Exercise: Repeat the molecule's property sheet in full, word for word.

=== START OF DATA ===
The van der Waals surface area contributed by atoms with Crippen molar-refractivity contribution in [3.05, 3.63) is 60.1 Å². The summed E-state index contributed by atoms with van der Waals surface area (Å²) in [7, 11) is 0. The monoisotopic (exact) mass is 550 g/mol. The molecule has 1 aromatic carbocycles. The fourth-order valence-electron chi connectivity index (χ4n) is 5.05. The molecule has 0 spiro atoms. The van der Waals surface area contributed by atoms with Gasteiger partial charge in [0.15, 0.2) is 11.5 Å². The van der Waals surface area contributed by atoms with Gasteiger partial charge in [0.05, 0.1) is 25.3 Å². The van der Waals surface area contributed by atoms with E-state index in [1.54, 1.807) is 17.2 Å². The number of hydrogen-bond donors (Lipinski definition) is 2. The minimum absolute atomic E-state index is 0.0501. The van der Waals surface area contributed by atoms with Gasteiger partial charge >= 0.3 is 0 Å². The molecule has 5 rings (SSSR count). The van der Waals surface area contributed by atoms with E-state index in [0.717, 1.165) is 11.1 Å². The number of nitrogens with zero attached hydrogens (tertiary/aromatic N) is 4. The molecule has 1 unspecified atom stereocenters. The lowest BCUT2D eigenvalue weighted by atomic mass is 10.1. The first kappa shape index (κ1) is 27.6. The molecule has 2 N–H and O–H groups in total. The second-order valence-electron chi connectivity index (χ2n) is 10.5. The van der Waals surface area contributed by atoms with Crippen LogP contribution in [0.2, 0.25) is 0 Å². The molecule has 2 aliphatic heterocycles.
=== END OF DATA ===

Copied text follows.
The van der Waals surface area contributed by atoms with Crippen molar-refractivity contribution in [3.05, 3.63) is 60.1 Å². The summed E-state index contributed by atoms with van der Waals surface area (Å²) in [7, 11) is 0. The monoisotopic (exact) mass is 550 g/mol. The molecule has 1 aromatic carbocycles. The fourth-order valence-electron chi connectivity index (χ4n) is 5.05. The molecule has 0 spiro atoms. The van der Waals surface area contributed by atoms with Gasteiger partial charge in [0.15, 0.2) is 11.5 Å². The van der Waals surface area contributed by atoms with Gasteiger partial charge in [0.05, 0.1) is 25.3 Å². The van der Waals surface area contributed by atoms with E-state index in [1.54, 1.807) is 17.2 Å². The number of hydrogen-bond donors (Lipinski definition) is 2. The minimum absolute atomic E-state index is 0.0501. The van der Waals surface area contributed by atoms with Gasteiger partial charge >= 0.3 is 0 Å². The molecule has 5 rings (SSSR count). The van der Waals surface area contributed by atoms with E-state index in [0.717, 1.165) is 11.1 Å². The number of nitrogens with zero attached hydrogens (tertiary/aromatic N) is 4. The molecule has 1 unspecified atom stereocenters. The lowest BCUT2D eigenvalue weighted by atomic mass is 10.1. The first kappa shape index (κ1) is 27.6. The molecule has 2 N–H and O–H groups in total. The second-order valence-electron chi connectivity index (χ2n) is 10.5. The van der Waals surface area contributed by atoms with Crippen LogP contribution in [0.2, 0.25) is 0 Å². The molecule has 2 aliphatic heterocycles.